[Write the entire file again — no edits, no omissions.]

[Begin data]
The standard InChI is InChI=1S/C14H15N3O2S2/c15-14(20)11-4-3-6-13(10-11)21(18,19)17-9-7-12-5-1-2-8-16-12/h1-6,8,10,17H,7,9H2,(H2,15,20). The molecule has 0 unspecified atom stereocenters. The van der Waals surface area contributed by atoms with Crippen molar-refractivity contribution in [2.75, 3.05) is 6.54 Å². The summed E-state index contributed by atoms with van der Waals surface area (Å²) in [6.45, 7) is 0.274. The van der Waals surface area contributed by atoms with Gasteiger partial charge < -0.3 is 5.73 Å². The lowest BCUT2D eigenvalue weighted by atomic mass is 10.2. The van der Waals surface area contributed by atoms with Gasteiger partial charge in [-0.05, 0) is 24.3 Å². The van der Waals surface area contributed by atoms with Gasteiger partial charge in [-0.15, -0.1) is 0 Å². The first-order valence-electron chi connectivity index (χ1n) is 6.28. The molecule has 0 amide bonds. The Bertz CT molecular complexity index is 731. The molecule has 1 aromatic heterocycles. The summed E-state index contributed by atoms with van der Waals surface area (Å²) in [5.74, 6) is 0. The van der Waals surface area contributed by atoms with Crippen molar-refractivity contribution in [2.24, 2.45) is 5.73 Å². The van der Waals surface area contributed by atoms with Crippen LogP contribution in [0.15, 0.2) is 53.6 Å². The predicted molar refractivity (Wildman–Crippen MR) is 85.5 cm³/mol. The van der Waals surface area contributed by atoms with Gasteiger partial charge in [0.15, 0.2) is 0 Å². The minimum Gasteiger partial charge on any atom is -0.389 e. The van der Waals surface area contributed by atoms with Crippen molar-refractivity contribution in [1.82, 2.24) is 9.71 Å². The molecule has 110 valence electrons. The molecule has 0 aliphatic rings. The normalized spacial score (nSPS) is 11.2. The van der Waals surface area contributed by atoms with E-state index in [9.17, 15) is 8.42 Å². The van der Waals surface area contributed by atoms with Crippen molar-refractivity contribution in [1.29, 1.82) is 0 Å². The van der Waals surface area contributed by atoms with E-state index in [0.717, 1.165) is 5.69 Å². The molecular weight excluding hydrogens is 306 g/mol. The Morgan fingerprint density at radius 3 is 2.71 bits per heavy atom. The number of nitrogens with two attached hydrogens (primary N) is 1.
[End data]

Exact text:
The standard InChI is InChI=1S/C14H15N3O2S2/c15-14(20)11-4-3-6-13(10-11)21(18,19)17-9-7-12-5-1-2-8-16-12/h1-6,8,10,17H,7,9H2,(H2,15,20). The molecule has 0 unspecified atom stereocenters. The van der Waals surface area contributed by atoms with Crippen molar-refractivity contribution in [2.75, 3.05) is 6.54 Å². The summed E-state index contributed by atoms with van der Waals surface area (Å²) in [6.45, 7) is 0.274. The van der Waals surface area contributed by atoms with Gasteiger partial charge < -0.3 is 5.73 Å². The lowest BCUT2D eigenvalue weighted by atomic mass is 10.2. The van der Waals surface area contributed by atoms with Gasteiger partial charge in [-0.05, 0) is 24.3 Å². The van der Waals surface area contributed by atoms with Gasteiger partial charge in [-0.15, -0.1) is 0 Å². The first-order valence-electron chi connectivity index (χ1n) is 6.28. The molecule has 0 amide bonds. The Bertz CT molecular complexity index is 731. The molecule has 1 aromatic heterocycles. The summed E-state index contributed by atoms with van der Waals surface area (Å²) in [5.74, 6) is 0. The van der Waals surface area contributed by atoms with Crippen molar-refractivity contribution in [2.24, 2.45) is 5.73 Å². The van der Waals surface area contributed by atoms with Crippen LogP contribution in [0.15, 0.2) is 53.6 Å². The predicted molar refractivity (Wildman–Crippen MR) is 85.5 cm³/mol. The van der Waals surface area contributed by atoms with Gasteiger partial charge in [0.15, 0.2) is 0 Å². The minimum Gasteiger partial charge on any atom is -0.389 e. The van der Waals surface area contributed by atoms with Crippen molar-refractivity contribution in [1.82, 2.24) is 9.71 Å². The molecule has 110 valence electrons. The molecule has 0 aliphatic rings. The normalized spacial score (nSPS) is 11.2. The van der Waals surface area contributed by atoms with E-state index in [9.17, 15) is 8.42 Å². The van der Waals surface area contributed by atoms with Crippen molar-refractivity contribution in [1.29, 1.82) is 0 Å². The van der Waals surface area contributed by atoms with E-state index in [0.717, 1.165) is 5.69 Å². The molecular weight excluding hydrogens is 306 g/mol. The Morgan fingerprint density at radius 3 is 2.71 bits per heavy atom. The number of nitrogens with two attached hydrogens (primary N) is 1.